The University of Vermont’s Pharmacology Department recently announced a new course dealing with medical cannabis; possibly the first medical school in the USA to do so.
Pharm-372 is a Special Topics course in Pharmacology that will cover topics such as general cannabis biology, plant chemistry, different cannabis strains and the impact of cannabinoids in the human endocannabinoid system. Also covered will be the history of marijuana use and the current legislative and policy status quo.
The course is being developed by Karen Lounsbury, PhD and Wolfgang Dostmann, PhD, who are seeking to dispel myths and de-stigmatise medicinal cannabis; treating it as any other product used in pharmaceutical treatment and research.
The two hope to also develop a textbook as a result of their work and shorter courses for doctors wishing to learn more about prescribing cannabis.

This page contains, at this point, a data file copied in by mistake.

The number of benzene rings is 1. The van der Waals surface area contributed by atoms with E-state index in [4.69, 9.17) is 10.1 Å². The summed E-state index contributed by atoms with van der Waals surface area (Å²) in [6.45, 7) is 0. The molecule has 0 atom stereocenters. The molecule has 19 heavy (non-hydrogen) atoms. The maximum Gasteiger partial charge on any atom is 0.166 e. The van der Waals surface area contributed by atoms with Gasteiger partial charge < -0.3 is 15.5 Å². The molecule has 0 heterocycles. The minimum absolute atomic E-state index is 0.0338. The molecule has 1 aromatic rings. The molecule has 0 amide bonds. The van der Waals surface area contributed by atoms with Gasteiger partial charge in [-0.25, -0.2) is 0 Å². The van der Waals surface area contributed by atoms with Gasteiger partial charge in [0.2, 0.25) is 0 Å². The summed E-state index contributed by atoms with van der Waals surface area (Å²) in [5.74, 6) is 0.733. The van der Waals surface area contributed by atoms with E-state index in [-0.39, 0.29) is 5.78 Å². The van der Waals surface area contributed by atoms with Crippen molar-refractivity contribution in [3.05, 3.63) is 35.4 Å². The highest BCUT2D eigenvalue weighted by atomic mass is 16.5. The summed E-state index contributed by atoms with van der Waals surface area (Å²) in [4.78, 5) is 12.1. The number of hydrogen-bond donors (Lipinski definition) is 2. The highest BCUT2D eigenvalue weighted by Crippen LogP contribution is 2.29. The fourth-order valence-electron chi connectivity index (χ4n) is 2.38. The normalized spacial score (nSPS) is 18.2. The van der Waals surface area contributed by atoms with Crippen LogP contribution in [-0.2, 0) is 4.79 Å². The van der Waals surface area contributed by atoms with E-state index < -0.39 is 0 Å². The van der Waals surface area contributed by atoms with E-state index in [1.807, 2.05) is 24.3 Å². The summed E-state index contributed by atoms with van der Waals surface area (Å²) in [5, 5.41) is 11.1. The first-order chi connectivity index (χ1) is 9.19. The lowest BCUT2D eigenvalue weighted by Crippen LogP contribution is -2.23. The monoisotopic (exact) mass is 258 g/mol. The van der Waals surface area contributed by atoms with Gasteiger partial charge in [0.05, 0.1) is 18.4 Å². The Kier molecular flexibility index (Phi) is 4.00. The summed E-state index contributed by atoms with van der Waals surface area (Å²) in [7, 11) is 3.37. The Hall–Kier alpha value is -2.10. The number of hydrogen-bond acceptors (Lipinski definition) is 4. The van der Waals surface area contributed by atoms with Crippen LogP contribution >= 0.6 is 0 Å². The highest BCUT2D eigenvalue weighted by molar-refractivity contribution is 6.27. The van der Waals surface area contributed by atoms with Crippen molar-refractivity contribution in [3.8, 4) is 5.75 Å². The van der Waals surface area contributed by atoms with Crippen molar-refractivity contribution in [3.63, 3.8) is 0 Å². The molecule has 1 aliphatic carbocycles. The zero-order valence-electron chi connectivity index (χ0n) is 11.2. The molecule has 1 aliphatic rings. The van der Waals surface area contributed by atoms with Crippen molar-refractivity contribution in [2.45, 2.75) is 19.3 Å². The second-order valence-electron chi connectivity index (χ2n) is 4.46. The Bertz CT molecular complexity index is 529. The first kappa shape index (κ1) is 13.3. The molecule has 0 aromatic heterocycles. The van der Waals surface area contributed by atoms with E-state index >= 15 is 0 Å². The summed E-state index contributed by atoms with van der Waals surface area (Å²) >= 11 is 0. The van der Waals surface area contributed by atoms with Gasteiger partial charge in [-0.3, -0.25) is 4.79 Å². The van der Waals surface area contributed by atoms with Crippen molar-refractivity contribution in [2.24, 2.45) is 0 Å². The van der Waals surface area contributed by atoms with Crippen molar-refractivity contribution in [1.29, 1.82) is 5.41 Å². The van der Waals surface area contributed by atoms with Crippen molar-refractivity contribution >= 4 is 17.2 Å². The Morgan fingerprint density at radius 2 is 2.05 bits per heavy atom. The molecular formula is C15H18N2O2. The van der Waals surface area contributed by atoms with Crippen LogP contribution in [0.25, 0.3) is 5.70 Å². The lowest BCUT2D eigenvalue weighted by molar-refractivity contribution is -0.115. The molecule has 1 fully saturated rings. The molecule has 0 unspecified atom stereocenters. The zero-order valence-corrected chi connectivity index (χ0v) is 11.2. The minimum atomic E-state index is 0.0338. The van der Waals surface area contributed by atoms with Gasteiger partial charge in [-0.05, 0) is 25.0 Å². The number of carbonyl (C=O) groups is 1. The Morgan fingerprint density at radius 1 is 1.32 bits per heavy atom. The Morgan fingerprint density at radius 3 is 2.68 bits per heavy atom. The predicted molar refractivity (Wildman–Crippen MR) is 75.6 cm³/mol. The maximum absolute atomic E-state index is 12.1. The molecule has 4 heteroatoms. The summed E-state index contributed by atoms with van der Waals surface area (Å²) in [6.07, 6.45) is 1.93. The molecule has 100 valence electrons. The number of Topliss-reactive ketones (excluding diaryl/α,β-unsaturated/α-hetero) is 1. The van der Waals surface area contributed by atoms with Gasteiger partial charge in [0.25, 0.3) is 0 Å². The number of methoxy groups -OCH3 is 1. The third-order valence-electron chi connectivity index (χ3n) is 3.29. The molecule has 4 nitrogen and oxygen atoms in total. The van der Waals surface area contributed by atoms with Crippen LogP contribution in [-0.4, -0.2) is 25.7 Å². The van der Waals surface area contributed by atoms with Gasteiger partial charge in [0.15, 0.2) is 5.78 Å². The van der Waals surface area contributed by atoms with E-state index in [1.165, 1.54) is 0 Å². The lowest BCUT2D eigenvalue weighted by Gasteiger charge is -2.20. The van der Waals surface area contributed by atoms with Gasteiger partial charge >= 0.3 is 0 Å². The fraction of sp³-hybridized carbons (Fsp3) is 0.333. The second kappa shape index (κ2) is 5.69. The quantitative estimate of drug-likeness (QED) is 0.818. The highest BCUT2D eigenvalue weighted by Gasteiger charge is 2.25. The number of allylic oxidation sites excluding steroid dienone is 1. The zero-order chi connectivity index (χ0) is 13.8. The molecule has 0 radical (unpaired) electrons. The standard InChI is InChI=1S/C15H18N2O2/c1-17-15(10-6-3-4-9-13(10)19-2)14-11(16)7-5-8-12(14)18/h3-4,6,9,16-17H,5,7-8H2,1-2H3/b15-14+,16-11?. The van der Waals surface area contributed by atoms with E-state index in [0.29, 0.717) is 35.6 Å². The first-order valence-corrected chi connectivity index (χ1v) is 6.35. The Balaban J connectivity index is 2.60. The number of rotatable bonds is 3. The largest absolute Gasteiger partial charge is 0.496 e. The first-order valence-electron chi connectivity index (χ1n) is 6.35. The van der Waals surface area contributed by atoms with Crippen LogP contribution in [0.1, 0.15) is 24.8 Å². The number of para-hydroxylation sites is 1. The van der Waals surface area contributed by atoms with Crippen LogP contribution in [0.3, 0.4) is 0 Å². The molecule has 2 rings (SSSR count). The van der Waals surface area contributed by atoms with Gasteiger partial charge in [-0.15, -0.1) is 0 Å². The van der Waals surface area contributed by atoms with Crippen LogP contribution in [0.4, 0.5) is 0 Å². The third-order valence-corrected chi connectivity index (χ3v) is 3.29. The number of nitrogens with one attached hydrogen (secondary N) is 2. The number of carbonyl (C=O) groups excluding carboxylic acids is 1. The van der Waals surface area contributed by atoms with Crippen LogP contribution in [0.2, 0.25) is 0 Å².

“There are not enough clinical trials to suggest what the dosage should be, what the side effects are,” said Dr. Lounsbury.
Registration has been brisk since launched in mid-November. The course will kick off next year.
Vermont legalized medical marijuana in 2004. In order to gain access to medicinal cannabis, a person must be diagnosed with a debilitating medical condition by a health care professional. In Vermont, a registered patient can only obtain marijuana from a single, designated dispensary and only four dispensaries are registered and operating in the state.
As an example of the stigma still associated with medical cannabis – even in states permitting its use – Vermont’s Marijuana Registry is hosted under the Vermont Crime Information center web site.
Industrial hemp, which contains very low levels of the psychotropic compound THC, can also be grown in Vermont; but the amount of red tape involved and difficulties in legally sourcing seed means few farmers have grown the crop. It’s thought only nine growers planted a crop in the state in 2015.
The University of Vermont also obtained the two federal permits to legally import hemp seed with view to planting a crop this year, but by the time the University was given permission it was too late in the growing season to plant.